Tuesday, August 14, 2012

Good bye Jack, California, Disney, Grand Canyon,

There are places in the Atlas that have sparked one's imagination, and for me the Californian Baja Peninsula has long been one of them. What is apparently the second-largest peninsula in the world that runs 800 miles down beside Mexico, has intrigued me by having both Pacific ocean on one side and inland sea the other.  I am here now and I think my imagination has done a poor job of this extraordinary part of the world. In a couple of weeks time I will have moved over to the mainland and will report on my findings.

Not long after my last post I received the saddest e-mail that I can remember getting. It was from Veronica, Jack's wife, saying that he had very sadly died. It was about a week after I had left their home, which made it all the more unbelievable as he was in such good spirits and about to leave for a US business trip. Jack was a huge star to me and his hand of friendship, know-how, can-do attitude, and great company will remain with me for ever. To others who have known this wonderful man it will be a true blow and my condolences to Veronica and the rest of the family are most profound. Jack was internationally known and respected in the sports fishing world and here is a link to an obituary that I think expresses his contribution and how he will be missed. http://www.fishingworld.com.au/news/jack-erskine-tribute-to-an-aussie-fishing-legend .
Jack Erskine, RIP my new and godsent friend .
A few weeks on from when I last wrote, I look back and realise that I had worn pretty thin and all the delights that my journey presented were not really being appreciating properly. It's probably perhaps inevitable after a prolonged trip that one goes through stages of inert feelings and questions about carrying on etc. I was lucky because Cass and Jazzy flew over from Edinburgh and over the course of a two-week, 2300 mile Californian road trip I feel fully restored and I'm so looking forward to South America.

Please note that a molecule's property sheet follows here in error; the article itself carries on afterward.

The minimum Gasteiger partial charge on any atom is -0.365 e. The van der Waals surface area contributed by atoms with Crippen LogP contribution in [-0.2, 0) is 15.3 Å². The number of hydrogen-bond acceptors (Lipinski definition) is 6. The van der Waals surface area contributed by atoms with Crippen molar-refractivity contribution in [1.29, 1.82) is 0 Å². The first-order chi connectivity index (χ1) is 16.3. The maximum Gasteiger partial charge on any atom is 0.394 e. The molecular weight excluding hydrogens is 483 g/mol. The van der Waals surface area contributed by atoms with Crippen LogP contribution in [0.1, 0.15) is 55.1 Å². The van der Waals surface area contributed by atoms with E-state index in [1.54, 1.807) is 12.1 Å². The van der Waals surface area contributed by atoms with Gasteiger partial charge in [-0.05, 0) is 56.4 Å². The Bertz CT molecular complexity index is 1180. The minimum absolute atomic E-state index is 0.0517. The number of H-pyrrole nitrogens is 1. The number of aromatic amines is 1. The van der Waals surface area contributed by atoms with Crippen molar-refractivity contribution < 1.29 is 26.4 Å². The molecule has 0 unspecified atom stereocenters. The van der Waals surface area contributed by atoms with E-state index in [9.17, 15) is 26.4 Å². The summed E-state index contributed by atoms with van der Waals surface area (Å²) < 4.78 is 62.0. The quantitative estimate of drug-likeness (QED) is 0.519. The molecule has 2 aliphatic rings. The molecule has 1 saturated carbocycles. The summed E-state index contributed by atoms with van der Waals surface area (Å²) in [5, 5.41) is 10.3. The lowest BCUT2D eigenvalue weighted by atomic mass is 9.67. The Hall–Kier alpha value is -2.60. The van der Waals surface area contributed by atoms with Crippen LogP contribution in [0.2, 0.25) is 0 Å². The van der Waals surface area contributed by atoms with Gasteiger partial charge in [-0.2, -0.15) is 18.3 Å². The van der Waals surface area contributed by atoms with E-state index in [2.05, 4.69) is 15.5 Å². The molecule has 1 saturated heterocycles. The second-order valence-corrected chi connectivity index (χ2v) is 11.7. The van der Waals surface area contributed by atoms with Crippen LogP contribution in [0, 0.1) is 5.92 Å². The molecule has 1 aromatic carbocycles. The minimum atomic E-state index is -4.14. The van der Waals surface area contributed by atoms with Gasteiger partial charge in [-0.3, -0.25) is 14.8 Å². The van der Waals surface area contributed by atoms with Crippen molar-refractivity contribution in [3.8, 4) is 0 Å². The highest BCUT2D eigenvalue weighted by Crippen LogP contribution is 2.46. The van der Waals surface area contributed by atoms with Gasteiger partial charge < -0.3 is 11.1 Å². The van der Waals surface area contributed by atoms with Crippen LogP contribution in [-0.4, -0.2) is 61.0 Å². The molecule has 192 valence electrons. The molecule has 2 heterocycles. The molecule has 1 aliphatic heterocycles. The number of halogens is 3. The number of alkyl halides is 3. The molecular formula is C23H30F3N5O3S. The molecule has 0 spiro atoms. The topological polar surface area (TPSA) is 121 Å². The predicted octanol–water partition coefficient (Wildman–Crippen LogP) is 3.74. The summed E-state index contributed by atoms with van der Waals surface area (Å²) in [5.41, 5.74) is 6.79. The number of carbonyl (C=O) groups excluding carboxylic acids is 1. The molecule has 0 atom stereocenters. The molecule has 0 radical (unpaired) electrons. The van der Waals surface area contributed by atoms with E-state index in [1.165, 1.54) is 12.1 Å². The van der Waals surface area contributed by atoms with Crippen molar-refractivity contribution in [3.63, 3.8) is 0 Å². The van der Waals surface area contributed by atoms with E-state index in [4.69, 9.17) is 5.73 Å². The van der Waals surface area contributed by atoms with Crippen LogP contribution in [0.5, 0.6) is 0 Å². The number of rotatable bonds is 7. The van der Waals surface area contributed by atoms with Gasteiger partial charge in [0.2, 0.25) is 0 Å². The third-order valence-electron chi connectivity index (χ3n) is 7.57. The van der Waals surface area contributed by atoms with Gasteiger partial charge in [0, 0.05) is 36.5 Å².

However before Californian fun, there was a party in New York State that Arjun and Maxine had...poor picture, sorry, but the bar Arjun is manning hints at the game plan. A real bonus was that Darius and his son Kyan, who had looked after me so well in Hyderabad, were fellow house guests and we enjoyed a very fine night of it.
Cass and her family I have known since childhood and Jazzy is her daughter and my goddaughter. They had left Archie and Harry holding the fort at home whilst the girls came over and joined the adventure. It hadn't been particularly planned, but the notion of a road trip in a camper van had been an idea, so off we struck in a camper van from Lostcampers.com which is run by a charming Australian called Nick in San Francisco.
As luck would have it I found a travel book from a publisher called Moon, almost exactly describing the trip we had vaguely planned, which made life much simpler and all the more interesting.

I haven't planned to write much about the 2 weeks, as it was a holiday, however Cass is a great photographer and thought it would be appropriate to share a few photos from our travels.

We called it "The Consumption Tour". Not only did we drive a gas gusseler, we ate far too much (which my belt is telling me), we also saw parts of America that typifies human mass consumption beit at Hearst Castle, DisneyLand, LA, or Vegas at it's greatest. We also enjoyed huge amounts of jaw dropping natural beauty on a world class scale, very friendly folk....all amazed that we were not in London for the Olympics.....
Hearst Castle at San Simeon on the 101 road between San Fransisco and LA (photo from their website)